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Alan D Busch

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Alan D Busch

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Making Lemonade ... Parkinson's Really 'Sux', Doesn't It?
By Alan D Busch   
Rated "G" by the Author.
Last edited: Monday, August 18, 2008
Posted: Saturday, August 09, 2008

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Living with Parkinson's ...

You know how it is ... right?

Suppose you have this medical "issue" ... it can be any number of conditions.  In my case, it is early onset  Parkinson's Disease that I contracted at the tender age of forty-five. Funny how I mistook my first symptom, a slight tremor in my left hand, for a weight- lifting injury.To the best of my knowledge, one cannot suffer hand tremors from weight-lifting mishaps.

Nine years later, the tremor has evolved, progressed-as it were-to the point at which I have (among other symptoms) chronic soreness in both forearms, soreness in my left shoulder (which makes sleeping on my left side difficult and painful), partial but significant loss of fine digital skills in both hands with the result that grasping things and letting them go become problematic.

Now, there is a really interesting problem. Everyone understands what it is to grasp hold of something. I mean we do it every day- perhaps hundreds of times: our keys, our clothes, books, pens, pencils, laptops. We pick them up, we don't think about it. We don't have to. But what if the act of letting go of an object becomes a problem? Sounds strange to you, I'm sure. Okay, are you ready? Put the cup down, let go of the pen. Well, come on! Put it down, let it go!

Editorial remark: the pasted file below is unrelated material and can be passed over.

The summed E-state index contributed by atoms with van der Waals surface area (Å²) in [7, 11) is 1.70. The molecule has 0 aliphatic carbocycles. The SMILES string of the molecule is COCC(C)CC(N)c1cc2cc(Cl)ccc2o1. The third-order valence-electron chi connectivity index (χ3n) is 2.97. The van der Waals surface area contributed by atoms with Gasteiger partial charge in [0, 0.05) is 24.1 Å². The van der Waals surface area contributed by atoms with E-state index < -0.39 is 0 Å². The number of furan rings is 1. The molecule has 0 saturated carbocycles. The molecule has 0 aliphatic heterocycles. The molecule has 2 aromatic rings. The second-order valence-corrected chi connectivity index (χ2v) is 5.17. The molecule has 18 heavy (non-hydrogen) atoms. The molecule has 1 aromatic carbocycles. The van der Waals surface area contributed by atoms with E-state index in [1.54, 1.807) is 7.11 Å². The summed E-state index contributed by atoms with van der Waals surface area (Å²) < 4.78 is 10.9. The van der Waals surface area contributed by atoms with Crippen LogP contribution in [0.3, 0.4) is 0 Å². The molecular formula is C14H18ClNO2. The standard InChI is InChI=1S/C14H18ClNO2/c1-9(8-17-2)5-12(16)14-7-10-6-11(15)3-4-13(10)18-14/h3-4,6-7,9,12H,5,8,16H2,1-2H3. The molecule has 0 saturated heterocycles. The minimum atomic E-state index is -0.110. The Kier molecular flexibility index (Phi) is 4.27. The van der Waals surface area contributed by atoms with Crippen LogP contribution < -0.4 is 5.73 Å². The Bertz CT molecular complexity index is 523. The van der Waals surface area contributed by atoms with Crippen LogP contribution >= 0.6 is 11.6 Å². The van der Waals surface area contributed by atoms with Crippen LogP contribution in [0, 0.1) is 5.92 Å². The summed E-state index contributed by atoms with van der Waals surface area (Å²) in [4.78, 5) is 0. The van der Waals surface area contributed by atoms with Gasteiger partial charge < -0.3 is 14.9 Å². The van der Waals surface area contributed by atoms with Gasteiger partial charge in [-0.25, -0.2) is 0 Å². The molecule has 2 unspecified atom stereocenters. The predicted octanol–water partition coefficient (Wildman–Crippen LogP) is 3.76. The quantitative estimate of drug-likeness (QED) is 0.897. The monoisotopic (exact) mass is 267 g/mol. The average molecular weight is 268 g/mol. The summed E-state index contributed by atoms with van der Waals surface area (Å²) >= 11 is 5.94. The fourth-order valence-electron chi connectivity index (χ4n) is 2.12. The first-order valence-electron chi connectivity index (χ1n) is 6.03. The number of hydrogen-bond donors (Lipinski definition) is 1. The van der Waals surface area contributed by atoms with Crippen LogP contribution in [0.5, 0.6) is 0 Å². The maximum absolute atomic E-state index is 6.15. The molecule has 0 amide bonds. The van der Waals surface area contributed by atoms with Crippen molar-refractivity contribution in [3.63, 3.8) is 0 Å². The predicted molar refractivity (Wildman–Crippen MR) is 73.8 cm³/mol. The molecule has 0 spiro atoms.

What do you do when you know what to do, what has to be done, an action that you've never had to think about before but which now requires focus, time and care? When your fingertips only reluctantly let go of the coffee cup, one at a time, you know you've got a problem. I have often had to slide my hand up and off the can of pop rather than simply being able to let it go.

Did you ever think you'd be reading about such things? But that is what happens when we can no longer take for granted what seem to be innate physical capabilities, such as grasping and letting go.

I was comparing Parkinson’s notes today in shul with a friend of mine, Alan S. I enjoy Alan's friendship. He is easy to talk to . As happens with "PD", he has a different and far worse set of symptoms than I, but knowing we face the same affliction-however differently manifested-makes the going a lot easier. I find that when my symptoms, especially the stuttering, do erupt, I don’t suffer the embarrassment with Alan I feel when chatting with others. It’s a variant of that old “misery loves company” thing, I suppose.

"So you say that Amantadine doesn’t work for you?" I asked.